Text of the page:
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PopEntertainment.com > Feature Interviews - Literature > Feature Interviews - Screenwriters > Feature Interviews A to E > Caprice Crane (2009 Interview)

 

Caprice Crane


Keeping It in the Family


By Ronald Sklar

 
Copyright ©2009 PopEntertainment.com.  All rights reserved.  Posted: October 7, 2009.

Time to check in with one of our favorite gals, author/screenwriter/Tweeter Caprice Crane. She is a busy one this year, premiering her third novel, writing the reboot of both 90210 and Melrose Place on the CW, and churning out the screenplays. 

Since the last time we hooked up, she has developed a fervid little cult of personality for her Twitter and Facebook posts. Her observational humor is becoming quite the daily dose for thousands of new fans. (example: In Dayton, Ohio, a child bit a teacher on the arm and had to be pried off by the Principal. Way to go, Twilight!) 

Here, we catch up with Caprice and learn about her new novel, Family Affair (Bantam/Random House). We also share her experiences writing for television. We check in on Mom (actress Tina Louise), remember Dad (vanguard entrepreneur Les Crane) and celebrate her smart, handsome dog, Max, who is returning to writing an advice column on Capriceís website. You heard me.

So spill about the new book!

It's called Family Affair and it's a romantic comedy about a girl married to her high-school sweetheart. The couple have been together through high school and college, and when we meet them they've been married now for six years - as you can imagine she's extremely close with his family. So when he starts getting the urge to sow his wild oats, (they've never really been with anybody else) he files for divorce, and she files a counter-suit for joint-custody of her in-laws.

Is this idea based on a real-life situation?

Not exactly, but I'm really close with my high-school boyfriend's family. In fact, they were at my LA book reading last week. He was there, his parents, his cousin! I'm still very tight with these people so you could say it was a hypothetical exploration of what could have happened if we had stayed together.

What's it like to do a book reading?

It really depends on the city and the attendance and my nerves and how much coffee I've had that day. First of all, I'm grateful for anyone who shows up. I've lucked out. I have had really supportive friends and fans. Interestingly enough, there were a lot of people there who were fans of my Twitter, who have never even read my books yet.

This is your third book, after Stupid and Contagious and Forget About It.  Whatís it like to write a third novel?  Does writing get any easier? 

It never gets easier. I feel like it gets harder and harder because you donít want to disappoint people who loved your first book or your second book. And you always want to one-up yourself. [My novels] are all different little animals, with their own struggles. They are all so different. With my first book, I wrote from the perspective of two characters, the male and the female. Family Affair tells the story from the perspective of five different people.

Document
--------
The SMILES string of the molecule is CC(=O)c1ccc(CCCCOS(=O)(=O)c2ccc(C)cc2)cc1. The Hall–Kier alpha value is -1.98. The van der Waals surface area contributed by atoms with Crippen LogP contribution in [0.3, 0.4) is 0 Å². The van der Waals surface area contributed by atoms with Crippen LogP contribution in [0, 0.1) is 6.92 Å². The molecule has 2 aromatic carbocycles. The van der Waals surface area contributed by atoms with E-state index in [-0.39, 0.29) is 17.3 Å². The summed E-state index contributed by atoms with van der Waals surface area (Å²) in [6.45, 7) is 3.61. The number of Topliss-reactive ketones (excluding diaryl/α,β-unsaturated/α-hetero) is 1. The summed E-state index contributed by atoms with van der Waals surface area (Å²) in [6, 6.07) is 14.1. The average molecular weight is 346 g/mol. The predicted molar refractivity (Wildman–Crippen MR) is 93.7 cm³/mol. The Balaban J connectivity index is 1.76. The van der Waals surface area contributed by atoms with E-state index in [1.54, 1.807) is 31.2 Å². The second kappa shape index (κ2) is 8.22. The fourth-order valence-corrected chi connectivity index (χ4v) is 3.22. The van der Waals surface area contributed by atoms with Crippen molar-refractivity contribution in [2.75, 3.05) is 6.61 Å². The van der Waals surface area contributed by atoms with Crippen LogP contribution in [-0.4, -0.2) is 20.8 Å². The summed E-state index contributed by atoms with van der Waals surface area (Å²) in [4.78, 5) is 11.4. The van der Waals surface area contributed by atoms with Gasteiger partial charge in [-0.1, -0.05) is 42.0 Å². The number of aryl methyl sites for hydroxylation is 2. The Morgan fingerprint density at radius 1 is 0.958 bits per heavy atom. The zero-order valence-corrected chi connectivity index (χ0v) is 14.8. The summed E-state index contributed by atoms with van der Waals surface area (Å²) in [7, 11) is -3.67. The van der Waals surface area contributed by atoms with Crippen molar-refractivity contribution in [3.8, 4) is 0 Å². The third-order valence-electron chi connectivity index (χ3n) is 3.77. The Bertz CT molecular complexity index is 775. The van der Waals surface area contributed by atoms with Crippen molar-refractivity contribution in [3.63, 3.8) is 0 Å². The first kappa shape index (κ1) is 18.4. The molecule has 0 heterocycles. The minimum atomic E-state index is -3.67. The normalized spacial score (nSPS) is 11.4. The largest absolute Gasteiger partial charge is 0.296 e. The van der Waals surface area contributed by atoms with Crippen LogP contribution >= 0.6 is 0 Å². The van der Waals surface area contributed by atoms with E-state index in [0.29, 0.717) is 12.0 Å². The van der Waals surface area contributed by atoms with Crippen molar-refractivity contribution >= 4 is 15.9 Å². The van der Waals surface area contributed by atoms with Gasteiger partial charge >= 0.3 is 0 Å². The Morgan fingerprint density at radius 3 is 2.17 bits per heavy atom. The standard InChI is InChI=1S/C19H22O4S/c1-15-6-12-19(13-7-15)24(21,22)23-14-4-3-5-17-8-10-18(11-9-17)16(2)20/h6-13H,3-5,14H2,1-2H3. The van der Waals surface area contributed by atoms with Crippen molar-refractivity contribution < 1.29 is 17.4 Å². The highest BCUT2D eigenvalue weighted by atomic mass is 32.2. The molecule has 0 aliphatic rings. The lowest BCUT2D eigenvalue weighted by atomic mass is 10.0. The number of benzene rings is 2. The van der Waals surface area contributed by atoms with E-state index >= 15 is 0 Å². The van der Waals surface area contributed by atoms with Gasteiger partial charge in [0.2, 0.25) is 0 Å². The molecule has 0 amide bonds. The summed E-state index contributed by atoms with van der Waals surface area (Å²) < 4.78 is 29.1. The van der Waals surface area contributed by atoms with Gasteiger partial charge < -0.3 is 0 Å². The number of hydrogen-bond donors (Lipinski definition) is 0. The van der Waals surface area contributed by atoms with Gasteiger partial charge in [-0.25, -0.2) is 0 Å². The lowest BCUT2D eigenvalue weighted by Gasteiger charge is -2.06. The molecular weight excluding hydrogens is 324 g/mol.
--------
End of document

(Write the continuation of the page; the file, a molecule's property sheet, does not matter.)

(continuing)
Do you enjoy writing or are you happy when you are finished writing? 

It depends on the project. I always enjoy being finished because there is a sense of accomplishment. The writing can be challenging and maddening. But if Iím really loving it, if I feel good about it, if Iím in that creative mode where I just canít sleep because Iím so excited about what Iím writing and I want to keep going, then there is nothing better than that. Thatís not often, but when that happens, there is nothing better. 

How does writing for television [Melrose Place and 90210 on the CW] differ from writing a novel? 

The two are so, so different. When writing for television, you have to please a lot of people. You are not writing for yourself. You are not writing for your fans. You are writing under strict guidelines. And you are getting a lot of notes from the studio and the network. Granted, they're smart people who more often than not make the shows better, but it's a completely different process. With a novel it's unequivocally your own. That said, I reserve the right to ask a studio exec to read the first draft of my next novel and give me notes on it.

Youíre so funny, so seemingly effortless in your writing. Does working with a team and getting notes affect your natural writing ability?

Thank you! And it absolutely does. I'm not allowed to be as funny as I'd like to be. Through each note process, the jokes tend to get stripped away a little bit, and that's not the fault of the jokes or of the network. Okay, maybe it's the fault of the jokes. But it's really about the tone of the show. The truth is, [Melrose Place] is a drama, but I will always try to inject a little comedy. With 90210, it was a little lighter; there is a little more fun to be had with characters who are in high school. With this new Melrose, so far there has been a murder mystery and a lot of scandal. They were originally touting the show as the most scandalous address in Hollywood. There is not too much room for comedy in that. And that is hard for me, because comedy is my strong suit but I'm learning the ways of dramatic programming and building new writing muscles on these shows.